- Assist with the raising of protective dikes and establishment of suitable temporary housing for displaced families.
- Fund a two-phase study to immediately determine whether the present location of Lake St. Martin First Nation is viable in the long term and to assess long-term flood mitigation alternatives for other communities on Lake St. Martin.
- Restore road access to Dauphin River First Nation and provide business income-loss compensation to commercial fishers in affected communities who are unable to access fishing and processing facilities.
- Negotiate fair compensation for affected communities through a modern formal tripartite agreement on flooding and damages related to operation of the Fairford water control structure.
In recognition of the immense scale and scope of this year’s flood, with vast overland flooding affecting areas from The Pas to the U.S. border and from Saskatchewan to eastern Manitoba, the Building and Recovery Action Plan will provide new supports to communities to rebuild infrastructure and stimulate economic activity including:
- Advances of up to 60 per cent or $100,000, whichever is greater, of repair costs will be made to municipalities against disaster financial assistance claims. These advances, along with the improvement of a $5 per-capita cap on municipal cost sharing introduced in 2009, will allow municipalities to more quickly restore roads and other infrastructure.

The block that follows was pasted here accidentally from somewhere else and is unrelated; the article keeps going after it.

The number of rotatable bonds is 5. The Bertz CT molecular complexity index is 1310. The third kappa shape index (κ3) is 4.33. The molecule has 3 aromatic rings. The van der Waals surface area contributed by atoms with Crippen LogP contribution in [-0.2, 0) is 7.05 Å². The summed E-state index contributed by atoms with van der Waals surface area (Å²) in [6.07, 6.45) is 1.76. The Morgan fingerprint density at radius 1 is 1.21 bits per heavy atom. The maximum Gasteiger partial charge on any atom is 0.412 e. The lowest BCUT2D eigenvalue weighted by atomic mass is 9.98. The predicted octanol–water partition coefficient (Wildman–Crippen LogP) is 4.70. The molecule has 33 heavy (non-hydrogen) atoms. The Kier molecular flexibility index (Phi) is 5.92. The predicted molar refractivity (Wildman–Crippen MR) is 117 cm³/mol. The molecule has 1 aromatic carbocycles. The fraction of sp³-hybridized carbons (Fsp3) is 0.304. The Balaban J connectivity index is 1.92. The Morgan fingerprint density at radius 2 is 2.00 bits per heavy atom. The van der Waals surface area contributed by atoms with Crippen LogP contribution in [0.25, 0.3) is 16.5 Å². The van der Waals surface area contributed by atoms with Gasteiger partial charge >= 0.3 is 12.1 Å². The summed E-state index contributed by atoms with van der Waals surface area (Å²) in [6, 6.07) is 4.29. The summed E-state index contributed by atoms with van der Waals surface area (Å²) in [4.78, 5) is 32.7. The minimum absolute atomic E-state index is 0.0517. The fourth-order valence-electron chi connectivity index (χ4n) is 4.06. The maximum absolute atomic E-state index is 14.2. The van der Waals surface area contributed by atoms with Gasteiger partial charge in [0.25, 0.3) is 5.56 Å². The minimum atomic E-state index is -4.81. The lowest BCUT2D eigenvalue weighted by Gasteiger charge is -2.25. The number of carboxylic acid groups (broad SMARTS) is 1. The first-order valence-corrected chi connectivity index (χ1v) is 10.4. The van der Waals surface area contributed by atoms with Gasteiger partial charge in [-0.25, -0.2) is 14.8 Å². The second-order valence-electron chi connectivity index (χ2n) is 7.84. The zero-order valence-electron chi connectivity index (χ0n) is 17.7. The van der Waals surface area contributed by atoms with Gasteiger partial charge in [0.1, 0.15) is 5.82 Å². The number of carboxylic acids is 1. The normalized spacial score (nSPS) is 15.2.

- Economic Recovery Grants of up to $100,000 will help municipalities and qualifying organizations in the Assiniboine Basin, around Lake Manitoba and the Interlake restore economic activity, encourage community engagement and support economic diversification strategies.
Preliminary discussions have already occurred with the City of Brandon and $100,000 has been earmarked to assist with economic recovery programming in recognition of the flood's serious impacts on local business.
“With each flood, we learn from the experience. We look for better ways to protect families and their homes and we invest in better mitigation for the next flood,” said Selinger. “That’s why after the 1997 flood, we expanded the floodway and that’s why now, we’re taking immediate steps to review and improve our flood mitigation systems.”
The premier also announced the Manitoba government will appoint an appeals commissioner to promptly and fairly deal with any appeals that may arise under the Flood 2011 Building and Recovery Action Plan.
The provincial government has also committed to a disaster financial assistance program in response to this year’s flood. Application forms and further details about the program are available online at www.manitobaemo.ca or by contacting the Manitoba Emergency Measures Organization at 204‑945‑3050 or 1-888-267-8298 (toll-free). Applications are also available at most municipal offices.
- Economic Stimulus Program - Assiniboine River Watershed
- Flood Mitigation Program
- Hoop and Holler Bend Compensation Program
- Lake Manitoba Financial Assistance Program
- Programs for Livestock Producers